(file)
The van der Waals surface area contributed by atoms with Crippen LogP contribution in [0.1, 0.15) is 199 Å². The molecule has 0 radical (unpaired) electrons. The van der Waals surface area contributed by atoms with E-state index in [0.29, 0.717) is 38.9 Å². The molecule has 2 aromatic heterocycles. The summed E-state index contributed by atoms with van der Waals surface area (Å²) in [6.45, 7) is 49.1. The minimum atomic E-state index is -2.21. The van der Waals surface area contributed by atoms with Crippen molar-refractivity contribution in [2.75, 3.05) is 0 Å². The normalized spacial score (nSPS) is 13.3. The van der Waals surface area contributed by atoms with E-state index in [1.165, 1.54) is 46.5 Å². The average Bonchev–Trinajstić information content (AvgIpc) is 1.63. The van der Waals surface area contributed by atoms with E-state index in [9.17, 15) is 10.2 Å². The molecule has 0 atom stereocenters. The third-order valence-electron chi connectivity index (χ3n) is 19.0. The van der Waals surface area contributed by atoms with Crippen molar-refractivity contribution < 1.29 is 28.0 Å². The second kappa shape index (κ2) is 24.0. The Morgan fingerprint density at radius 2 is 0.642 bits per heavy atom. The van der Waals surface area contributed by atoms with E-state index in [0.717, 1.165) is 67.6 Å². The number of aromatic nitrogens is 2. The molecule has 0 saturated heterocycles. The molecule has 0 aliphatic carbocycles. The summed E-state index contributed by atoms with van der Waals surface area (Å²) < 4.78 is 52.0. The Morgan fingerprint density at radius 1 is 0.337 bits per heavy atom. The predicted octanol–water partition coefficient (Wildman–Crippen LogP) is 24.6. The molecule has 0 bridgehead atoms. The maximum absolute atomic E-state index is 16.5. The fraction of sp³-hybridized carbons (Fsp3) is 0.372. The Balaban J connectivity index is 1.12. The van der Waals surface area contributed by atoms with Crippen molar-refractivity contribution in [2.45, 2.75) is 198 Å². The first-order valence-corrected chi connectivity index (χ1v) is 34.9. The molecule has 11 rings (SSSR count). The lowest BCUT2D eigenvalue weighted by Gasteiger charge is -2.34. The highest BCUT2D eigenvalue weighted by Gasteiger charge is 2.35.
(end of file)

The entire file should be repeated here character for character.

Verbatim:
The van der Waals surface area contributed by atoms with Crippen LogP contribution in [0.1, 0.15) is 199 Å². The molecule has 0 radical (unpaired) electrons. The van der Waals surface area contributed by atoms with E-state index in [0.29, 0.717) is 38.9 Å². The molecule has 2 aromatic heterocycles. The summed E-state index contributed by atoms with van der Waals surface area (Å²) in [6.45, 7) is 49.1. The minimum atomic E-state index is -2.21. The van der Waals surface area contributed by atoms with Crippen molar-refractivity contribution in [2.75, 3.05) is 0 Å². The normalized spacial score (nSPS) is 13.3. The van der Waals surface area contributed by atoms with E-state index in [1.165, 1.54) is 46.5 Å². The average Bonchev–Trinajstić information content (AvgIpc) is 1.63. The van der Waals surface area contributed by atoms with E-state index in [9.17, 15) is 10.2 Å². The molecule has 0 atom stereocenters. The third-order valence-electron chi connectivity index (χ3n) is 19.0. The van der Waals surface area contributed by atoms with Crippen molar-refractivity contribution < 1.29 is 28.0 Å². The second kappa shape index (κ2) is 24.0. The Morgan fingerprint density at radius 2 is 0.642 bits per heavy atom. The van der Waals surface area contributed by atoms with E-state index in [0.717, 1.165) is 67.6 Å². The number of aromatic nitrogens is 2. The molecule has 0 saturated heterocycles. The molecule has 0 aliphatic carbocycles. The summed E-state index contributed by atoms with van der Waals surface area (Å²) < 4.78 is 52.0. The Morgan fingerprint density at radius 1 is 0.337 bits per heavy atom. The predicted octanol–water partition coefficient (Wildman–Crippen LogP) is 24.6. The molecule has 0 bridgehead atoms. The maximum absolute atomic E-state index is 16.5. The fraction of sp³-hybridized carbons (Fsp3) is 0.372. The Balaban J connectivity index is 1.12. The van der Waals surface area contributed by atoms with Crippen molar-refractivity contribution in [2.45, 2.75) is 198 Å². The first-order valence-corrected chi connectivity index (χ1v) is 34.9. The molecule has 11 rings (SSSR count). The lowest BCUT2D eigenvalue weighted by Gasteiger charge is -2.34. The highest BCUT2D eigenvalue weighted by Gasteiger charge is 2.35.